Each hour of the program actually runs for 55 minutes, starting at five past the hour. (The first five minutes of the hour make up what we call in the business a 'news hole,' space for your radio station to air a network or local newscast.) The next 100 seconds belong to your local station for weather, traffic, commercials, promotional or public service announcements and station identification. Jim Bohannon Show content begins at :06:40 past the hour. Content ends at :58:20 past the hour, and your local station gets the final 100 seconds of the hour to do with what they will, including another station ID.
During program content we take four commercial breaks. Three of the breaks are called "floating" breaks, which can be taken whenever the host would like to take them (within designated time windows, so your local station knows what to expect). The floating breaks happen at approximately :16, :42, and :52 past the hour. The breaks at :16 and :52 contain three minutes of network commercials. The break at :42 contains two minutes of network commercials plus one minute of time for your station to add local commercials. Some stations air our show using an automation system, so you'll also hear little tones that trigger those automation systems to take a particular action. Because of the tones, the :42 break is three minutes two seconds in length.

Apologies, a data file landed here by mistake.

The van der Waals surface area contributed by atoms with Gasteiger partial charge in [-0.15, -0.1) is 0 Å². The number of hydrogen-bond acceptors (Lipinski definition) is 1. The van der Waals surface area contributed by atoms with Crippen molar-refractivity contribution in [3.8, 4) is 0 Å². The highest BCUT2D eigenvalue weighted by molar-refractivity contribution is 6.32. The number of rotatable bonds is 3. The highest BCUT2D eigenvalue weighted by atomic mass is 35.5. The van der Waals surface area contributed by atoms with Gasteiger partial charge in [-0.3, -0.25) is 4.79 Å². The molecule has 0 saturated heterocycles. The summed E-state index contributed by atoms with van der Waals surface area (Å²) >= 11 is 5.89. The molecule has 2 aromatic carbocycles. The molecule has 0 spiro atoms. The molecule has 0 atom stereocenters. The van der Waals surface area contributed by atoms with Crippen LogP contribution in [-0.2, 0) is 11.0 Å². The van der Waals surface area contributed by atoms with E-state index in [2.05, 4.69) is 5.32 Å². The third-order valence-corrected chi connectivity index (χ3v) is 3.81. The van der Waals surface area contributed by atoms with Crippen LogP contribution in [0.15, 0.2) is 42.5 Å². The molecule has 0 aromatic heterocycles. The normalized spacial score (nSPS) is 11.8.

The final break is a fixed break; that is, it must be taken EXACTLY on time. You've heard Jim talk about this, reminding guests and callers alike that "this break doesn't move!" It doesn't: the network computer in New York City takes control at exactly :28:50 past the hour, whether we like it or not. That break runs three minutes 12 seconds, including more of those automation tones, and it belongs entirely to your local station. You'll hear station identification and local commercials during that time. Some stations will drop a short newscast into the space. The network operations center feeds public service announcements during most local commercial time to fill the space that your station doesn't fill with local content.
The final segment of Hour Three of the show is one our favorites: Jim's feature "The Offbeat." It's exactly what it says it is-a look at something just a bit off the beaten track. "The Offbeat" ends each night's show, so if it's after 12:55 am Eastern Time and you hear that come on, you might as well hang up the phone: we're about ready to wrap up for the night with a chuckle and a hearty "See you next time!"